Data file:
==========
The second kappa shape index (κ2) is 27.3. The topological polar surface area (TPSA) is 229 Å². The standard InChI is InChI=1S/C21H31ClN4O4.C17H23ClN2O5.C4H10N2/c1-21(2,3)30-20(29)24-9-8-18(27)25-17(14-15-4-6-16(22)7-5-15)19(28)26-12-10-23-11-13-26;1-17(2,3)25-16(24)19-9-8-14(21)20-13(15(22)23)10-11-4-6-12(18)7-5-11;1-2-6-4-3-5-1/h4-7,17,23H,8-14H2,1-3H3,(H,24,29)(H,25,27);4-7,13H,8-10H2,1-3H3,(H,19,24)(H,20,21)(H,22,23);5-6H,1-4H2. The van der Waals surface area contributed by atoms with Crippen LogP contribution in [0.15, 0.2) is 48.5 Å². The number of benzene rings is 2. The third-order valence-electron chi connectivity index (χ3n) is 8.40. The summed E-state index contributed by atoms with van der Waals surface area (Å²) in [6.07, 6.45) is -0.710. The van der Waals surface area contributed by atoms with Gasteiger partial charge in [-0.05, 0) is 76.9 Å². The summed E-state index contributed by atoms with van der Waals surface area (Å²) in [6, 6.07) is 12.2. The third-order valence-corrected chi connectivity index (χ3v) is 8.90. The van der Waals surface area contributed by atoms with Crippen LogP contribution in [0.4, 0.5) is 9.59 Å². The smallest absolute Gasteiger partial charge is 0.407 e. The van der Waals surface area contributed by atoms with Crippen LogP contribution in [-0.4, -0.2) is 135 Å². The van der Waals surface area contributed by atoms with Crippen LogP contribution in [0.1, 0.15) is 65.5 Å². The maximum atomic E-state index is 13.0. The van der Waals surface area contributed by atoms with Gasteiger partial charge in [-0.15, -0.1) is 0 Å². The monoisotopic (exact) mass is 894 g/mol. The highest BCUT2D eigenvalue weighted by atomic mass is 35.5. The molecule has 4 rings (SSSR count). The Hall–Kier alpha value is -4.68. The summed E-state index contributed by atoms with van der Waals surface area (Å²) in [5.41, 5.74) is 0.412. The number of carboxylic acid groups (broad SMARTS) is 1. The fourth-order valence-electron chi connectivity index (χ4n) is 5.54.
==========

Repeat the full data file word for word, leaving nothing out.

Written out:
The second kappa shape index (κ2) is 27.3. The topological polar surface area (TPSA) is 229 Å². The standard InChI is InChI=1S/C21H31ClN4O4.C17H23ClN2O5.C4H10N2/c1-21(2,3)30-20(29)24-9-8-18(27)25-17(14-15-4-6-16(22)7-5-15)19(28)26-12-10-23-11-13-26;1-17(2,3)25-16(24)19-9-8-14(21)20-13(15(22)23)10-11-4-6-12(18)7-5-11;1-2-6-4-3-5-1/h4-7,17,23H,8-14H2,1-3H3,(H,24,29)(H,25,27);4-7,13H,8-10H2,1-3H3,(H,19,24)(H,20,21)(H,22,23);5-6H,1-4H2. The van der Waals surface area contributed by atoms with Crippen LogP contribution in [0.15, 0.2) is 48.5 Å². The number of benzene rings is 2. The third-order valence-electron chi connectivity index (χ3n) is 8.40. The summed E-state index contributed by atoms with van der Waals surface area (Å²) in [6.07, 6.45) is -0.710. The van der Waals surface area contributed by atoms with Gasteiger partial charge in [-0.05, 0) is 76.9 Å². The summed E-state index contributed by atoms with van der Waals surface area (Å²) in [6, 6.07) is 12.2. The third-order valence-corrected chi connectivity index (χ3v) is 8.90. The van der Waals surface area contributed by atoms with Crippen LogP contribution in [0.4, 0.5) is 9.59 Å². The smallest absolute Gasteiger partial charge is 0.407 e. The van der Waals surface area contributed by atoms with Crippen LogP contribution in [-0.4, -0.2) is 135 Å². The van der Waals surface area contributed by atoms with Crippen LogP contribution in [0.1, 0.15) is 65.5 Å². The maximum atomic E-state index is 13.0. The van der Waals surface area contributed by atoms with Gasteiger partial charge in [-0.15, -0.1) is 0 Å². The monoisotopic (exact) mass is 894 g/mol. The highest BCUT2D eigenvalue weighted by atomic mass is 35.5. The molecule has 4 rings (SSSR count). The Hall–Kier alpha value is -4.68. The summed E-state index contributed by atoms with van der Waals surface area (Å²) in [5.41, 5.74) is 0.412. The number of carboxylic acid groups (broad SMARTS) is 1. The fourth-order valence-electron chi connectivity index (χ4n) is 5.54.